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Pinwheel of Star Birth
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Name: NGC 3982
Description: Face-on Spiral Galaxy
Position (J2000): RA 11h 56m 28s.13 Dec +55° 07' 30".86
Constellation: Ursa Major
Distance: 68 million light-years (26 million parsecs)
Visual magnitude: 11.0
Angular size: 2.3 x 2 arcmin
Exposure Date(s): March 2000 - August 2009
Exposure Time: Multiple proposals totaling 25.5 hours
Image Credit: NASA, ESA, and the Hubble Heritage Team (STScI/AURA)
Release Date: October 19, 2010

2003 image:   G0311
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Though the universe is chock full of spiral-shaped galaxies, no two look exactly the same. This face-on spiral galaxy, called NGC 3982, is striking for its rich tapestry of star birth, along with its winding arms. The arms are lined with pink star-forming regions of glowing hydrogen, newborn blue star clusters, and obscuring dust lanes that provide the raw material for future generations of stars. The bright nucleus is home to an older population of stars, which grow ever more densely packed toward the center.

NGC 3982 is located about 68 million light-years away in the constellation Ursa Major. The galaxy spans about 30,000 light-years, one-third of the size of our Milky Way galaxy. This color image is composed of exposures taken by the Hubble Space Telescope's Wide Field Planetary Camera 2 (WFPC2), the Advanced Camera for Surveys (ACS), and the Wide Field Camera 3 (WFC3). The observations were taken between March 2000 and August 2009. The rich color range comes from the fact that the galaxy was photographed in visible and near-infrared light. Also used was a filter that isolates hydrogen emission that emanates from bright star-forming regions dotting the spiral arms.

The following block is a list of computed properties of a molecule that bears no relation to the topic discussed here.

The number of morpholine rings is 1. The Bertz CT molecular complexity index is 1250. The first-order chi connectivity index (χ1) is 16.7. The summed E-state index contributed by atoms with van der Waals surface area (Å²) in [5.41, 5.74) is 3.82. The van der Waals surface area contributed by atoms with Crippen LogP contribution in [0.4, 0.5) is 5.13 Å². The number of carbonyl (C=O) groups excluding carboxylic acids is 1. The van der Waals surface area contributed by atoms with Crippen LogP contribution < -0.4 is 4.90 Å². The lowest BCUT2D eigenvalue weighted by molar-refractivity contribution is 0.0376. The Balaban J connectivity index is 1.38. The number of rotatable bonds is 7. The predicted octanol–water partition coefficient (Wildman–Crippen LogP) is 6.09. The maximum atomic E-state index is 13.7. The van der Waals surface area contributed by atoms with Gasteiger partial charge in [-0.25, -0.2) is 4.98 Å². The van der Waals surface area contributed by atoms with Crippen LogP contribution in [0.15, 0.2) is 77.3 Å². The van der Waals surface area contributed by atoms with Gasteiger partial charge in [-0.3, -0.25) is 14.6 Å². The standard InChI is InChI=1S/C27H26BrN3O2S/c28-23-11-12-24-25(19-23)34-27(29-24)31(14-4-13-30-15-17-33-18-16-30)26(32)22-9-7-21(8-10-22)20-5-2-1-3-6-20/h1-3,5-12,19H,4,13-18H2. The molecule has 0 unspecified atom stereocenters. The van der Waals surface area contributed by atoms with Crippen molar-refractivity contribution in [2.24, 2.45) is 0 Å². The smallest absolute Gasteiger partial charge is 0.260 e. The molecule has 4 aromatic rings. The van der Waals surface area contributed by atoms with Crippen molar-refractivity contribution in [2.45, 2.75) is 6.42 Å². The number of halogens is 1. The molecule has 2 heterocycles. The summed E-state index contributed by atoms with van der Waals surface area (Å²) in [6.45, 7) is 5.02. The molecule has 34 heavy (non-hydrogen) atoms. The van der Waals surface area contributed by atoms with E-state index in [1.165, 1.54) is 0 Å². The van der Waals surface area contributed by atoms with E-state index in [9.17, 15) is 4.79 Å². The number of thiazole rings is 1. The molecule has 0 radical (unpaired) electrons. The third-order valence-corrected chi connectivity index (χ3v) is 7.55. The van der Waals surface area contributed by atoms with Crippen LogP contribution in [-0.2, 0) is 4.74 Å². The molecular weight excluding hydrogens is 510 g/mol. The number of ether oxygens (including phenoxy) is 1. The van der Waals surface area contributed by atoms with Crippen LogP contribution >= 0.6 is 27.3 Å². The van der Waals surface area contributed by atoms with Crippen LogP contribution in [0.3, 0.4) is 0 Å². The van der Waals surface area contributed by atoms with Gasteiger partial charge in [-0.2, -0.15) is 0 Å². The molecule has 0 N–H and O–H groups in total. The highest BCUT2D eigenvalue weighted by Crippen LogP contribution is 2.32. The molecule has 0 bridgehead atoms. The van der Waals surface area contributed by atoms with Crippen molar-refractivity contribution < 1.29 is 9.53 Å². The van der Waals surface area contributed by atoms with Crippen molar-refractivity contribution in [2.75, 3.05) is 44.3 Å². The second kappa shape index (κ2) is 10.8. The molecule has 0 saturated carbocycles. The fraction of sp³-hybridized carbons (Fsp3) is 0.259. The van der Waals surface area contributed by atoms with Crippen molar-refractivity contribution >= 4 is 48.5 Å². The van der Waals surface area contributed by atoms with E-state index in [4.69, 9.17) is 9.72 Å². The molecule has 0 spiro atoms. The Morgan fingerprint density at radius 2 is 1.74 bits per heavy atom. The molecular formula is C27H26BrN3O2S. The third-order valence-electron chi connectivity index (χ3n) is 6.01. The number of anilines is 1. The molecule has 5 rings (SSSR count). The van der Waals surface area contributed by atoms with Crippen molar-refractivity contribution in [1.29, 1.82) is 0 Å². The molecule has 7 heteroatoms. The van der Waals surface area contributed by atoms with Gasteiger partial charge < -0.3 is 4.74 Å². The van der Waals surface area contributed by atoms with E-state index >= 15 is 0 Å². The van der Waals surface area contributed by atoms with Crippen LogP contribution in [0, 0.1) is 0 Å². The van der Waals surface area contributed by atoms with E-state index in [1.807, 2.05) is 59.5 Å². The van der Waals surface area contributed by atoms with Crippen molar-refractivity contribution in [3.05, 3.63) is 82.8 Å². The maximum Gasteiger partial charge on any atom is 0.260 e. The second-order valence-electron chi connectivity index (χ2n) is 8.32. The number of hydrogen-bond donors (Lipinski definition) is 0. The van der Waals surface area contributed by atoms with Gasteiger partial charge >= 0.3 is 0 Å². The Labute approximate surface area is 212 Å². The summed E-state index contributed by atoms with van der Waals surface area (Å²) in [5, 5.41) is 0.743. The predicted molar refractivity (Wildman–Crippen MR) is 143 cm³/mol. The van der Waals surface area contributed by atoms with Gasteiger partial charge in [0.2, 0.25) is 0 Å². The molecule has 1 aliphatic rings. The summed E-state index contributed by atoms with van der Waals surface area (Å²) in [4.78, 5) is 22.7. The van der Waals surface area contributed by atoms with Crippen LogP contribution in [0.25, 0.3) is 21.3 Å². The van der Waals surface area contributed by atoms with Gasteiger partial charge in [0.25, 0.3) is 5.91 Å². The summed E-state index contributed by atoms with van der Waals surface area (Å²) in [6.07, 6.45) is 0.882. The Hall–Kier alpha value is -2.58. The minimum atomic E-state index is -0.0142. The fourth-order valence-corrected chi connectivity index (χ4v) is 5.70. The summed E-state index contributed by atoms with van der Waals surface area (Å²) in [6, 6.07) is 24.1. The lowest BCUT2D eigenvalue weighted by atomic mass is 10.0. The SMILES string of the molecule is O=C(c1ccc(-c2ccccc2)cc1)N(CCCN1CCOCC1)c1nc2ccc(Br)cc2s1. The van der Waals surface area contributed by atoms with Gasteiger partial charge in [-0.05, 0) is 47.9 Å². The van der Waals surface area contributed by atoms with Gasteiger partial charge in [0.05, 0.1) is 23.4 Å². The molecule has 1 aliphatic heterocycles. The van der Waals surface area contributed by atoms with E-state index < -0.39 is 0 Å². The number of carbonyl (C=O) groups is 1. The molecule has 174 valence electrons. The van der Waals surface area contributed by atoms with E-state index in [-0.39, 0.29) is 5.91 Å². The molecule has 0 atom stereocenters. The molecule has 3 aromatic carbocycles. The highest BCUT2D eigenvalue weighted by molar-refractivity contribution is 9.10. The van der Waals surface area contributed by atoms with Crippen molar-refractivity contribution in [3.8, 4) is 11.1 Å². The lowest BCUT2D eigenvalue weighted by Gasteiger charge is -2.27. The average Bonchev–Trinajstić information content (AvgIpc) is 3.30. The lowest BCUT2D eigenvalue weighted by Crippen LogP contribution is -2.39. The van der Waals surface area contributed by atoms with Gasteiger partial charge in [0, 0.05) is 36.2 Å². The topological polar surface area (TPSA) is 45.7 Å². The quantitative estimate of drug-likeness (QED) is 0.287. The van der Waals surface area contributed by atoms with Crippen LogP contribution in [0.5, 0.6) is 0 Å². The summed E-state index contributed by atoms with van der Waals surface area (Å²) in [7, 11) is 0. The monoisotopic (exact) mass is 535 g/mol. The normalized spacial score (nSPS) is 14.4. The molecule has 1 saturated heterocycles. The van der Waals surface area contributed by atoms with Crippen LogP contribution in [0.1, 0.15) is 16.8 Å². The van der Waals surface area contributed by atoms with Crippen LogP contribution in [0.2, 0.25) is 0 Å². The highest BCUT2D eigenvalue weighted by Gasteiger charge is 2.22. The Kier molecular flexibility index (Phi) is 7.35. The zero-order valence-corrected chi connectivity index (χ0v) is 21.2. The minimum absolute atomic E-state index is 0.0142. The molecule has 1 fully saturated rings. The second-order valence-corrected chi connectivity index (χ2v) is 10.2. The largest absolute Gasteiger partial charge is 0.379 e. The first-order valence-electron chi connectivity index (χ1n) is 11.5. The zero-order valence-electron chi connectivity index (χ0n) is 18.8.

The image is a composite of separate exposures made by the WFPC2, ACS, and WFC3 instruments on the Hubble Space Telescope. Three filters were used to sample broad and narrow wavelength ranges. The color results from assigning different hues (colors) to each monochromatic image. In this case, the assigned colors are: F555W (V) blue-cyan, F658N (H-alpha+[N II]) red and F814W (I) red-yellow

From Wikipedia:

NGC 3982 is an intermediate spiral galaxy approximately 68 million light-years away in the constellation Ursa Major. It is also known as UGC 6918. It was discovered by William Herschel on April 14, 1789 and misclassified as a planetary nebula. NGC 3982 is a part of the M109 Group.

At an apparent magnitude of 12.0, NGC 3982 needs a telescope to be viewed. Using small telescopes, the galaxy appears as a very faint, diffuse patch of light with its central region appearing as a slightly brighter diffuse ball.

NGC 3982 is a Seyfert 2 galaxy that spans about 30,000 light-years, about one-third of the size of our Milky Way galaxy. The galaxy is receding from us at about 1109 km/s. The galaxy is a typical spiral galaxy, similar to our Milky Way. It harbors a supermassive black hole at its core and has massive regions of star formation in the bright blue knots in the spiral arms. Supernovae are likely to be found within these regions.

NGC 3982 has a high rate of star birth within its arms, which are lined by pink star-forming regions of glowing hydrogen and newborn blue star clusters. Its bright nucleus is home to older populations of stars, which grow more densely packed toward the center. The galaxy also has active star formation in the circumnuclear region estimated at 0.52 solar masses/year. The HST image of NGC 3982 shows a mini-spiral between the circumnuclear star-forming region and the galaxy's nucleus, which could be the channel through which gas is transported to the supermassive black hole from the star-forming region.

NGC 3982 is a member of the M109 Group, a group of galaxies located in the constellation Ursa Major that may contain over 50 galaxies. The group was named after the brightest galaxy in the group, the spiral galaxy M109.

Astronomers are interested in studying this galaxy as it can help in measuring extragalactic distances. It is helpful because it possesses two tools used to estimate astronomical distances: supernovae and Cepheid variable stars